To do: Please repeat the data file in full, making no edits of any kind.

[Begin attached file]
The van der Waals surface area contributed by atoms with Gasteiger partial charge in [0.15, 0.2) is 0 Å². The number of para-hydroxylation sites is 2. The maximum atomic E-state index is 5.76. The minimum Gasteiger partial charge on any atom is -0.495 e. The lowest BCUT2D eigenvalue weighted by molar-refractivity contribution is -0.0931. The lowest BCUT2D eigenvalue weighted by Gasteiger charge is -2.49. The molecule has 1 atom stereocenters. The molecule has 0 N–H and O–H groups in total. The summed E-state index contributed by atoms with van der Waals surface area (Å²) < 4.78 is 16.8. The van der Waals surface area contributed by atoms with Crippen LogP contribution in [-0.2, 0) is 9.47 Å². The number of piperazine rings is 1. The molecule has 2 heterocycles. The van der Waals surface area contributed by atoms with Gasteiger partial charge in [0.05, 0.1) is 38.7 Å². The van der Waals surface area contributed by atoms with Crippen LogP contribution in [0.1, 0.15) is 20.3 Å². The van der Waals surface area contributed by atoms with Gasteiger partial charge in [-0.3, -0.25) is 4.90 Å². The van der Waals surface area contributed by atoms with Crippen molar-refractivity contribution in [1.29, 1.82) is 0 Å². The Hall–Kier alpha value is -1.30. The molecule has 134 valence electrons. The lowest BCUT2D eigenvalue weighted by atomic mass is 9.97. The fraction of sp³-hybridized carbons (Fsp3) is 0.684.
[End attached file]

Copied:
The van der Waals surface area contributed by atoms with Gasteiger partial charge in [0.15, 0.2) is 0 Å². The number of para-hydroxylation sites is 2. The maximum atomic E-state index is 5.76. The minimum Gasteiger partial charge on any atom is -0.495 e. The lowest BCUT2D eigenvalue weighted by molar-refractivity contribution is -0.0931. The lowest BCUT2D eigenvalue weighted by Gasteiger charge is -2.49. The molecule has 1 atom stereocenters. The molecule has 0 N–H and O–H groups in total. The summed E-state index contributed by atoms with van der Waals surface area (Å²) < 4.78 is 16.8. The van der Waals surface area contributed by atoms with Crippen LogP contribution in [-0.2, 0) is 9.47 Å². The number of piperazine rings is 1. The molecule has 2 heterocycles. The van der Waals surface area contributed by atoms with Gasteiger partial charge in [0.05, 0.1) is 38.7 Å². The van der Waals surface area contributed by atoms with Crippen LogP contribution in [0.1, 0.15) is 20.3 Å². The van der Waals surface area contributed by atoms with Gasteiger partial charge in [-0.3, -0.25) is 4.90 Å². The van der Waals surface area contributed by atoms with Crippen molar-refractivity contribution in [1.29, 1.82) is 0 Å². The Hall–Kier alpha value is -1.30. The molecule has 134 valence electrons. The lowest BCUT2D eigenvalue weighted by atomic mass is 9.97. The fraction of sp³-hybridized carbons (Fsp3) is 0.684.